Honey bees and other stinging insects

Honey bees play an important role in the pollination of key Oregon crops and beekeepers require a location to work and prepare colonies between pollination events. A single Oregon bee colony can pollinate up to six different crops in a year. Although honey bees are generally not aggressive, there can be incidents associated with large numbers of colonies, located on property zoned for agriculture, that are in proximity of residential areas. The City of Turner has a plan to reduce incidents associated with a commercial beekeeping operation adjacent to Crawford Crossing. Aspects of this plan include having the beekeeper locate the colonies a further distance from the Crawford Crossing development. In order to evaluate the plan we ask residents track when bees are present or not present and what they are doing. Data collected by this assessment will not only help assess efforts to reduce conflict between commercial beekeeping and homeowners in Turner, but will provide baseline information that could help beekeepers and communities across Oregon.

European honey bee ( Apis mellifera ) is managed in boxes or can be feral living inside a hollow of a tree. These bees do not hibernate of the winter and will be active when temperatures rise above 55C. Honey bees typically do not sting unless their colonies are disturbed, but can become aggressive when large colonies lack pastures of flowers to forage on.

European honey bee (Apis mellifera) is managed in boxes or can be feral living inside a hollow of a tree. These bees do not hibernate of the winter and will be active when temperatures rise above 55C. Honey bees typically do not sting unless their colonies are disturbed, but can become aggressive when large colonies lack pastures of flowers to forage on.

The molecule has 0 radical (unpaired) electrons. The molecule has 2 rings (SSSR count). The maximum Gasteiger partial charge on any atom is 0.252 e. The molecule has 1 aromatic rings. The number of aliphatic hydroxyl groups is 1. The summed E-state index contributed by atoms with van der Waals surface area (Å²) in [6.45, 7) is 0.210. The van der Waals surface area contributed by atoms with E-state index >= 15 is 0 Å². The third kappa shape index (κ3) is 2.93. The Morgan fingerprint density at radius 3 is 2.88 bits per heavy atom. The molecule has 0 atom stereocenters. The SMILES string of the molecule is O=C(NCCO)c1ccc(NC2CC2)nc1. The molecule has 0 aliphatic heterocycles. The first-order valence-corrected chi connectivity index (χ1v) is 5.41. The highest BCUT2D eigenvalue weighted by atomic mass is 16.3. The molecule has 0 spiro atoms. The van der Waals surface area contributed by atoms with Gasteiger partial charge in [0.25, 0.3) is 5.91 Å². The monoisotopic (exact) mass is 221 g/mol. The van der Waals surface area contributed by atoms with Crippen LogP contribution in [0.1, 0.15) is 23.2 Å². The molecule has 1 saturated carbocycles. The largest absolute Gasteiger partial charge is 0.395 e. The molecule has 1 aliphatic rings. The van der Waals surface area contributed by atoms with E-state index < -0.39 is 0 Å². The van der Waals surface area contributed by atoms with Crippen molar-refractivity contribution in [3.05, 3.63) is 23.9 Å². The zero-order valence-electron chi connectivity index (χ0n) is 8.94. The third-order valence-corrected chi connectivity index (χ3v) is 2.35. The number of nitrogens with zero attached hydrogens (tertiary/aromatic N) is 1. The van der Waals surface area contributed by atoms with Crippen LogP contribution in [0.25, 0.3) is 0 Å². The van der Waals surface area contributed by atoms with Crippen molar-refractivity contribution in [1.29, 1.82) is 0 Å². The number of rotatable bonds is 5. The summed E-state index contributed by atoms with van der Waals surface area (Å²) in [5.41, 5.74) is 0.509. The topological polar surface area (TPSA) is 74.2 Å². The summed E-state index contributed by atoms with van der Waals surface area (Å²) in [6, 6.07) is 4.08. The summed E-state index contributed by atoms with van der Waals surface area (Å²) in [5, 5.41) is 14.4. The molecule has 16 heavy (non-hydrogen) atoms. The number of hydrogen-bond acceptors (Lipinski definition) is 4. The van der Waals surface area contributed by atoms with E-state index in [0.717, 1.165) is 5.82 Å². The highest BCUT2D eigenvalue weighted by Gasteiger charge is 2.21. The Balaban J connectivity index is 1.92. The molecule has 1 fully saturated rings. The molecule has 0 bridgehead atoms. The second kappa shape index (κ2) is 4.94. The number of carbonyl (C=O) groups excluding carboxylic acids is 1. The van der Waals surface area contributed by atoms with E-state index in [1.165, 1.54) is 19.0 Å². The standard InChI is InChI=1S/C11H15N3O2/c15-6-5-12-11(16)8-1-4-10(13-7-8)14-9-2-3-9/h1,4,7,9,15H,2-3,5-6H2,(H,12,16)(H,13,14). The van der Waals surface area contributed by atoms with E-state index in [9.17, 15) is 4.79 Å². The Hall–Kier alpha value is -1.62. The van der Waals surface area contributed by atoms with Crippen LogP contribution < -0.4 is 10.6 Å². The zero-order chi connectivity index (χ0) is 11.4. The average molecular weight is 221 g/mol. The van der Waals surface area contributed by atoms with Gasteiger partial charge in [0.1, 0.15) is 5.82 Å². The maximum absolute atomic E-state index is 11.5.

Bumble bee ( Bombus  spp.). These are native bees. There are over 25 different species in Oregon. These bees winter in loose soil and mulch overwinter as single mated queens. In the spring they will look for a small cavity to make their nests. These bees are very gentle and will not sting unless their nest is directly disturbed. The nests typically disband by September.

Bumble bee (Bombus spp.). These are native bees. There are over 25 different species in Oregon. These bees winter in loose soil and mulch overwinter as single mated queens. In the spring they will look for a small cavity to make their nests. These bees are very gentle and will not sting unless their nest is directly disturbed. The nests typically disband by September.

Yellow jackets ( Vespula  spp.) are not bees. They are social wasps. Like bumble bees, single mated queens overwinter and begin building paper nests in the spring. These nests can be exposed or be located in the ground. These wasps can be aggressive far from the nest. The nests typically disband by October and November.

Yellow jackets (Vespula spp.) are not bees. They are social wasps. Like bumble bees, single mated queens overwinter and begin building paper nests in the spring. These nests can be exposed or be located in the ground. These wasps can be aggressive far from the nest. The nests typically disband by October and November.

Please include as many observations as possible. Include not only days when bees are active, but when bees seem to be absent.

Name *
Name
Date observation *
Date observation
Approximate time of the observation *
Approximate time of the observation
What kind of stinging insect did you observe?
What happened? *